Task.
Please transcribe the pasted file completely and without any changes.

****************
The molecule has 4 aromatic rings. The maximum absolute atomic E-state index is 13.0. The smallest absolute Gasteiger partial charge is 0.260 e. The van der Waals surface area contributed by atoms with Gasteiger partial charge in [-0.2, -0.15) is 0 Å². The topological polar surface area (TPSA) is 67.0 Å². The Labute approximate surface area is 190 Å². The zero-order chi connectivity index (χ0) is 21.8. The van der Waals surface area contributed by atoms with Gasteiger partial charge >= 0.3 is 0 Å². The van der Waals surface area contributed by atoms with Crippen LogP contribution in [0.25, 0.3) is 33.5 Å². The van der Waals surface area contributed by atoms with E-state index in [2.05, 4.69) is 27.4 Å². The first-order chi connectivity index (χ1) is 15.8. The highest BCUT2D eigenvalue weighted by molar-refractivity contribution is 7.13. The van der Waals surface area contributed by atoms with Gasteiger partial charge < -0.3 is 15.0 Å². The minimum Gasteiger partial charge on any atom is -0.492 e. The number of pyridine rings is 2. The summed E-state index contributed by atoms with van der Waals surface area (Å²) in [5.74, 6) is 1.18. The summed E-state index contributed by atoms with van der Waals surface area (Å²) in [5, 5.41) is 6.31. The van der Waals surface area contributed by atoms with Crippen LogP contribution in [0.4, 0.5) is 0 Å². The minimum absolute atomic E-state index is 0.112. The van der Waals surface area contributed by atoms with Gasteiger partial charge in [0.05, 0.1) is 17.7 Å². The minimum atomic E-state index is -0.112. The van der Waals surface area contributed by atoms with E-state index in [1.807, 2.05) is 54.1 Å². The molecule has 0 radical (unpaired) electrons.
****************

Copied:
The molecule has 4 aromatic rings. The maximum absolute atomic E-state index is 13.0. The smallest absolute Gasteiger partial charge is 0.260 e. The van der Waals surface area contributed by atoms with Gasteiger partial charge in [-0.2, -0.15) is 0 Å². The topological polar surface area (TPSA) is 67.0 Å². The Labute approximate surface area is 190 Å². The zero-order chi connectivity index (χ0) is 21.8. The van der Waals surface area contributed by atoms with Gasteiger partial charge >= 0.3 is 0 Å². The van der Waals surface area contributed by atoms with Crippen LogP contribution in [0.25, 0.3) is 33.5 Å². The van der Waals surface area contributed by atoms with E-state index in [2.05, 4.69) is 27.4 Å². The first-order chi connectivity index (χ1) is 15.8. The highest BCUT2D eigenvalue weighted by molar-refractivity contribution is 7.13. The van der Waals surface area contributed by atoms with Gasteiger partial charge < -0.3 is 15.0 Å². The minimum Gasteiger partial charge on any atom is -0.492 e. The number of pyridine rings is 2. The summed E-state index contributed by atoms with van der Waals surface area (Å²) in [5.74, 6) is 1.18. The summed E-state index contributed by atoms with van der Waals surface area (Å²) in [5, 5.41) is 6.31. The van der Waals surface area contributed by atoms with Crippen LogP contribution in [0.4, 0.5) is 0 Å². The minimum absolute atomic E-state index is 0.112. The van der Waals surface area contributed by atoms with Gasteiger partial charge in [0.05, 0.1) is 17.7 Å². The minimum atomic E-state index is -0.112. The van der Waals surface area contributed by atoms with E-state index in [1.807, 2.05) is 54.1 Å². The molecule has 0 radical (unpaired) electrons.